Netflix’s glamorous “Emily in Paris” returns for a second season


Photo courtesy of Netflix

“Emily in Paris” tells the shallow romantic story of a young woman who moves to Paris for a year.

Ellie Fischman, Incoming Opinion Editor

With a dazzling Parisian backdrop and no shortage of drama, season two of Netflix original “Emily in Paris” was an entertaining winter watch. I wouldn’t necessarily call it substantive television, but it certainly was an enjoyable romantic comedy.

“Emily in Paris” follows American marketing executive, Emily, as she moves to work at her company’s French office. There, she experiences new cultural dynamics, tumultuous romances and endearing friendships. 

Early on, it became evident that the second season was not going to be as good as the first. Where season one’s drama was captivating, if a bit over-the-top, in season two, it was annoying. Plotlines that I had found interesting began to feel dull. However, later in the season, the drama picked up and I started to enjoy the show more.

It was easy to become invested in the cute romantic dynamics in the show. Additionally, the subtle comedic elements were fantastic and a few scenes had me cracking up. It was great mindless fluff.

The setting of the show served as great eye candy. As someone who is minorly obsessed with the city of Paris, it was fun to live vicariously through Emily as she lived there. There was upscale fashion, mouth-watering food and lush scenery.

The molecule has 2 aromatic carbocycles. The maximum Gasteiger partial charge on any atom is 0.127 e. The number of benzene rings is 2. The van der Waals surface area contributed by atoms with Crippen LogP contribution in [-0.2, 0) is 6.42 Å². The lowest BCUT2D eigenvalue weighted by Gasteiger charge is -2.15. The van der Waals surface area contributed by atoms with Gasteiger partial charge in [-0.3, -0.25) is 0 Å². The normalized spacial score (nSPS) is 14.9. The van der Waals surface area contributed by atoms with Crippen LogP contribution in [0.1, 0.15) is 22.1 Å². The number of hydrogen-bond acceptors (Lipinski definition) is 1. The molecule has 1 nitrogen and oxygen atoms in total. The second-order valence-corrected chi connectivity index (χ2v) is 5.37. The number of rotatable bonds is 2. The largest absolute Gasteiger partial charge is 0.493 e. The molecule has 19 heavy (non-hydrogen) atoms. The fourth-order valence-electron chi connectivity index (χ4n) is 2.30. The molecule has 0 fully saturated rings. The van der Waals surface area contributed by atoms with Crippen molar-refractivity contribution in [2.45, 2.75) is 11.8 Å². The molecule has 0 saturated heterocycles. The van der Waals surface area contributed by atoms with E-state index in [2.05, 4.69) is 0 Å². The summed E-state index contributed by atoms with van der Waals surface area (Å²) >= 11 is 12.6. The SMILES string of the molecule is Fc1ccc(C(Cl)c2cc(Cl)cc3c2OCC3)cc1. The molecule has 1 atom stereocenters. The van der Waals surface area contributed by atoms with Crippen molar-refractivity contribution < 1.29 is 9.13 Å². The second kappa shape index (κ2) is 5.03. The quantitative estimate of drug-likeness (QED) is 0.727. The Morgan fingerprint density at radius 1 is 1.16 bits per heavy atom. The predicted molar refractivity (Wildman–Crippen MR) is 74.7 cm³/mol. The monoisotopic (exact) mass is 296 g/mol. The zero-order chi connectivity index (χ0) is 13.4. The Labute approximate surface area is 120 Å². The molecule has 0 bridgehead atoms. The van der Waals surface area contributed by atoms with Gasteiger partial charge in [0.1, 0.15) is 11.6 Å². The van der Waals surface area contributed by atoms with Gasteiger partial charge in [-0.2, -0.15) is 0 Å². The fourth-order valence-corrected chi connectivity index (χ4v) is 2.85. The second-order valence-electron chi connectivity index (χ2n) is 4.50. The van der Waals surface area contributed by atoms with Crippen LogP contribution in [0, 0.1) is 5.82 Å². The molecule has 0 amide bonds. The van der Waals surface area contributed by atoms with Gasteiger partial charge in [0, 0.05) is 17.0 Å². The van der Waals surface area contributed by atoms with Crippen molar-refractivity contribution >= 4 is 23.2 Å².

This season introduced a few new subplots. It showed Emily taking a French class and the various entanglements that she had with her classmates, which added dimension in the sense that it displayed more international perspectives on Paris. Additionally, this season went more in-depth in the connection between the Chicago and Paris offices of Emily’s company, which was somewhat interesting. 

There was one more subplot that I did not know how to feel about. One of the characters, Mindy, joined a band of street artists. In general, it was fun to watch, but there was an element of LGBTQ+ erasure that did not sit well with me. When Mindy first joined the band and raved about how much she loved it, one of the adjectives that she used was “gay.” In general, I’m fine with this, but it set a false expectation that there would be more queer representation in the show.

In the end, one of the two male and supposedly queer characters dated a woman, and they made it clear that he was straight and not under the bisexual umbrella. This would be fine if there was more queer representation, but I can count all of the queer-coded characters in the show on one hand and none of them receive substantial screen time.

In the end, I enjoyed this season. It is exactly what you would expect from a romantic drama, with the idyllic romance “Jane the Virgin” and the lightheartedness of “Gilmore Girls.” I would recommend “Emily in Paris”, but don’t expect to be surprised by the plot twists or intellectually stimulated.